I plan on going straight with EMR, so I won’t need much filing or storage space.  The width of the reception area with be the same as the waiting area. Of the 17 feet of wall in the reception area, I set aside 4 feet for the hallway entrance.  So, my reception area ended up being 13′ x 9′.

Reception Area: 117 sf

5. My Office
I don’t care for a fancy office that’s as big as the batcave. If I were to be the only person to use this office throughout the life of the practice, I would probably want something like an 8′ x 8′ space. However, since I haven’t discounted the possibility of hiring an office manage or an associate, I wanted to make it around 11′ x 12′. If more people come on, no one’s going to have their own office. We will all share the same office, distributed equally.

Office: 132 sf

6. Bathroom
Needs to be ADA (American Disabilities Act) certified. 6′ x 6′ should probably work.  Some buildings have community bathrooms in the hallway, so you could possibly discount this space.

Bathroom: 36 sf

7. Break Room
10′ x 10’= 100 sf

8. Optical Shop
I’m not interested in having an optical shop.

9. Hallways
I arbitrarily added an extra 15% to the total space to account for hallways.

10. Miscellaneous
100 sf (For closets, server rooms, etc.)

Summary

Exam Lanes: 380 sf
Minor Procedure Room: 110 sf
Main Waiting Area: 187 sf
Dilating Area: 100 sf
Reception: 117 sf
Office: 132 sf
Break Room: 100 sf
Bathroom: 36 sf
Misc.: 100 sf
Hallways: 15% extra

Grand Total: 1445 sf.

You have to understand that this will only be the usable square footage. When landlords calculate rentable square footage, often times they add some of the common area space outside your office to the usable square footage, which is called a “load.” I hear that this number can be in the 8% to 12% range.

So factoring a 12% common area load, my space requirement becomes 1,618 sf.

This wasn’t the most scientific calculation, but I think it ended up being a very good guesstimate. I’m actually about to sign a lease on an office space, and I got pretty close.  My space will be 1689 sf with a 12% load factored in.

3 thoughts on “Space

  1. Thanks for the summary of space planning. I was wondering if you could share some details on: [I understand this is asking a lot so no worries if this is beyond what you wish to share.]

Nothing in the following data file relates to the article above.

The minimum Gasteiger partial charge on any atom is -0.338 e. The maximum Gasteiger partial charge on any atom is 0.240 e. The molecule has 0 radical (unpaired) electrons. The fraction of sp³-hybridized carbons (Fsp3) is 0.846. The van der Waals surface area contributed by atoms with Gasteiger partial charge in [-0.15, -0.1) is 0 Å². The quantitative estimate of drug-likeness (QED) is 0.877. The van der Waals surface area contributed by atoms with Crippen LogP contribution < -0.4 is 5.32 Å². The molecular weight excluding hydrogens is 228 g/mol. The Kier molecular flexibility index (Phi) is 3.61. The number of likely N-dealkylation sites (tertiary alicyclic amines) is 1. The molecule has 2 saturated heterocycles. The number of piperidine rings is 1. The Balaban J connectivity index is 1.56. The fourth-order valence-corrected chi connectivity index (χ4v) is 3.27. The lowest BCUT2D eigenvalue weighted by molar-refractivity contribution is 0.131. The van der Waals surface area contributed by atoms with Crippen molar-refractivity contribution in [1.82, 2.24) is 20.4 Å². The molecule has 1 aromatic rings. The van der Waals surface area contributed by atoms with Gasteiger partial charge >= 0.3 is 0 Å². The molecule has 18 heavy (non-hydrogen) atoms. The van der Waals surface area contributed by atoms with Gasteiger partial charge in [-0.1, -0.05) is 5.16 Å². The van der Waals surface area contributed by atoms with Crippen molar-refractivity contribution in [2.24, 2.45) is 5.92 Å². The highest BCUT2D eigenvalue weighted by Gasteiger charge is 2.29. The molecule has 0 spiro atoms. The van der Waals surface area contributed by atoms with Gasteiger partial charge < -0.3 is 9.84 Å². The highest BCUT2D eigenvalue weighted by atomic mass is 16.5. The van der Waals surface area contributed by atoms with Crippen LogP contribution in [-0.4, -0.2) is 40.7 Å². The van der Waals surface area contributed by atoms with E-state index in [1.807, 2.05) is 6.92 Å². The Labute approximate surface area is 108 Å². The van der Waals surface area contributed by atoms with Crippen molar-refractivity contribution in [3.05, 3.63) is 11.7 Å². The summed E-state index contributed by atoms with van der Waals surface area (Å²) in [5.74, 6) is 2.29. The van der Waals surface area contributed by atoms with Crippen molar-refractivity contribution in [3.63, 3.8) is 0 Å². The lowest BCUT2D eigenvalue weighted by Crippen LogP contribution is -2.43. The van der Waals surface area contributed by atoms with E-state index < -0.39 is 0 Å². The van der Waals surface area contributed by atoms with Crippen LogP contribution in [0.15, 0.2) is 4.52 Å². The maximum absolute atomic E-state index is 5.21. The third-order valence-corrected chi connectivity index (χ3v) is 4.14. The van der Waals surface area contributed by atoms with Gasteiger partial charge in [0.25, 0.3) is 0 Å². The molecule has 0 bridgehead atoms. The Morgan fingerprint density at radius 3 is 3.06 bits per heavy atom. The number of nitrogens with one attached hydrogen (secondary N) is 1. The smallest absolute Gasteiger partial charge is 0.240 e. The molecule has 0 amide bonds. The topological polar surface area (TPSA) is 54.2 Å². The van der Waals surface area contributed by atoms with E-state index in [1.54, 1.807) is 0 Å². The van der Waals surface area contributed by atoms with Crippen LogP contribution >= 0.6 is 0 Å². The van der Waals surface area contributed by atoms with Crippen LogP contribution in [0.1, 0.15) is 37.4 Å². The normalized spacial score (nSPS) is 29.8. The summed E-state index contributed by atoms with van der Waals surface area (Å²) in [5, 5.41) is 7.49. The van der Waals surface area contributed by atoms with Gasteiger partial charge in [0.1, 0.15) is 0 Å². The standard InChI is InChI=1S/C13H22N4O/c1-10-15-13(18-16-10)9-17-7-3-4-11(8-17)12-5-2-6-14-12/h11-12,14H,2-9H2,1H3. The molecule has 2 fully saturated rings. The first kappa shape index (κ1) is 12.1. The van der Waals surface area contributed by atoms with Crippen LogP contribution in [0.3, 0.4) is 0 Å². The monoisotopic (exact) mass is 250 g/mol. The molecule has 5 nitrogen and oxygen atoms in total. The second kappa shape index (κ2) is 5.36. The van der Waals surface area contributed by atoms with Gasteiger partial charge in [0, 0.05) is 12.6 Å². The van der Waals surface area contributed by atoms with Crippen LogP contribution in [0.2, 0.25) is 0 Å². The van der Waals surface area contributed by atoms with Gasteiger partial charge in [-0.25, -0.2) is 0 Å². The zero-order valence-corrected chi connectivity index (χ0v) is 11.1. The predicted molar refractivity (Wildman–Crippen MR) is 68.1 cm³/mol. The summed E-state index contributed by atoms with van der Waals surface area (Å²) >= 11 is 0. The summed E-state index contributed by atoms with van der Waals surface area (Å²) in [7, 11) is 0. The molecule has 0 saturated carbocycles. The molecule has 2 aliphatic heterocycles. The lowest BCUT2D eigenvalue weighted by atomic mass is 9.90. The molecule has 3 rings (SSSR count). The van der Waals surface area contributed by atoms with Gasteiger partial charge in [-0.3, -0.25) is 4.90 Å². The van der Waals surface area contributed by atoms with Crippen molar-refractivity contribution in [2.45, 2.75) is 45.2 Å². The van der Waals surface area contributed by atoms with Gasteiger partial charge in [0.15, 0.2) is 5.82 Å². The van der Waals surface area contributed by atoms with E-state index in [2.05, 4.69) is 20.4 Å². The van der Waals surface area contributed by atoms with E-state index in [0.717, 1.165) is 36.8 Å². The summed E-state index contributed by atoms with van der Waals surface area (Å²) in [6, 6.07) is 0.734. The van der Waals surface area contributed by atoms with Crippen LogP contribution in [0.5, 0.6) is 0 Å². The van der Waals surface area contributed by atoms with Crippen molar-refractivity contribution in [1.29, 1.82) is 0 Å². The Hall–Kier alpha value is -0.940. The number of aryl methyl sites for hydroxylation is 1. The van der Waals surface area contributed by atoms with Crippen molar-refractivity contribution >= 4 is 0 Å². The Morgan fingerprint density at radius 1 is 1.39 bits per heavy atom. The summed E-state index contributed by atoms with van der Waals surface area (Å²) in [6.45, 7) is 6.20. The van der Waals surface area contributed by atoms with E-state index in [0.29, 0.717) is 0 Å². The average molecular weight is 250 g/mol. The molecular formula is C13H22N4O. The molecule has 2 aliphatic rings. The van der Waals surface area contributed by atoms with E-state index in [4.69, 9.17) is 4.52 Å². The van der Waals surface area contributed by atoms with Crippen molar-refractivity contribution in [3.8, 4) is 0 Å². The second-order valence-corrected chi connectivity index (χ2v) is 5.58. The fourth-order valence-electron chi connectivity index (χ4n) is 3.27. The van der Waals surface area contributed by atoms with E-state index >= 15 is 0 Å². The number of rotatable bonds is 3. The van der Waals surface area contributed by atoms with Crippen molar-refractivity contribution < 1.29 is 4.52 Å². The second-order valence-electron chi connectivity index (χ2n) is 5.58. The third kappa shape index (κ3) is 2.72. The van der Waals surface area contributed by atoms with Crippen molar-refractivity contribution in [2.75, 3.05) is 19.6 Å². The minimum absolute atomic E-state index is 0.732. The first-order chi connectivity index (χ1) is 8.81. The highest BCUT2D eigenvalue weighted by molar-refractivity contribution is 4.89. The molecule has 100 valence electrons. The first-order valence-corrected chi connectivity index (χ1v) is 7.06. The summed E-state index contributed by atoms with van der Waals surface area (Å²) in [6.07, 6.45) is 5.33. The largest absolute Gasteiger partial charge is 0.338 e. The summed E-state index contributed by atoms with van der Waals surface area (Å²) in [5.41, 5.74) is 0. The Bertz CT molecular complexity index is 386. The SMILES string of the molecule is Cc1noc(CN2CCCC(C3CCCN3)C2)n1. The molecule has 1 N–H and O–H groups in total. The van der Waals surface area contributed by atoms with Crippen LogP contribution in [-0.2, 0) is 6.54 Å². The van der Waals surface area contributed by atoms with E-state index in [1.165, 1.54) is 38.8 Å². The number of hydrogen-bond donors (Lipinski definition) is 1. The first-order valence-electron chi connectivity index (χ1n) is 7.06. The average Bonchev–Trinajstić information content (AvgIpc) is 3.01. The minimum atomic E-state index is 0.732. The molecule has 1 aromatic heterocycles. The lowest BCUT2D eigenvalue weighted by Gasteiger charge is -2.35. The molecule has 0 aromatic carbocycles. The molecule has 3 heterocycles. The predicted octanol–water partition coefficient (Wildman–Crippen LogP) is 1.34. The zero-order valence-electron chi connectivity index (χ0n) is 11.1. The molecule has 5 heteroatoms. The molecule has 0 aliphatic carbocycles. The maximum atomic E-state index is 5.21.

1. How much your buildout was calculated to cost(did you use an architect or were drawings provided by lessor?, what type of cabinetry, sinks, IT cableling, Vision chart system, and type of flooring, flag or light systems you used or didn’t use.
    2. lease cost per sqft and term,
    3. type of lease you chose.
    4. What type of building you chose(example primarily a medical building or general purpose office space that you modified for medical office use
    5. How long the process is expected to take (building permit, construction bidding or if buildout handled by lessor ) until your expected receive the occupancy permit. These type of details are important to determine especially when planning for equipment delivery and staff hiring. You mentioned you might consider hiring one or two techs in the future, I’m assuming your going to have a receptionist to start and what are your thoughts on hiring for this position-regarding experience vs. you will train a newbie?

    Liked by 1 person

    • We will go over all of this in future posts. I have a five year lease. The more your tenant improvement concessions are, the longer your lease tends to be since it is essentially amortized into the lease by your landlord. I got lucky because I found a psychologist’s office and the rooms were the right size. It can take six to eight months for a full buildout. Put penalties in your lease agreement if they don’t deliver and watch them (contractors and supervisor) like a hawk to make sure things get done on time. Everyone we know experiences delays.

      Medical vs general purpose: near the hospital is nice for a new practice because it makes you look legit. Also proximity to primary care among other docs. But there are plenty of people we know that are in general purpose and are doing fine. Location is probably most important but you can’t go wrong near a hospital, they have consultants who research demographics.

      Staff: four years in I still only have one employee. Most of my colleagues start out with one but build to two or three (or more). Depends on how many patients you want to see as well as how many of the small tasks you’re willing to do yourself. Keep billing in house.

      Like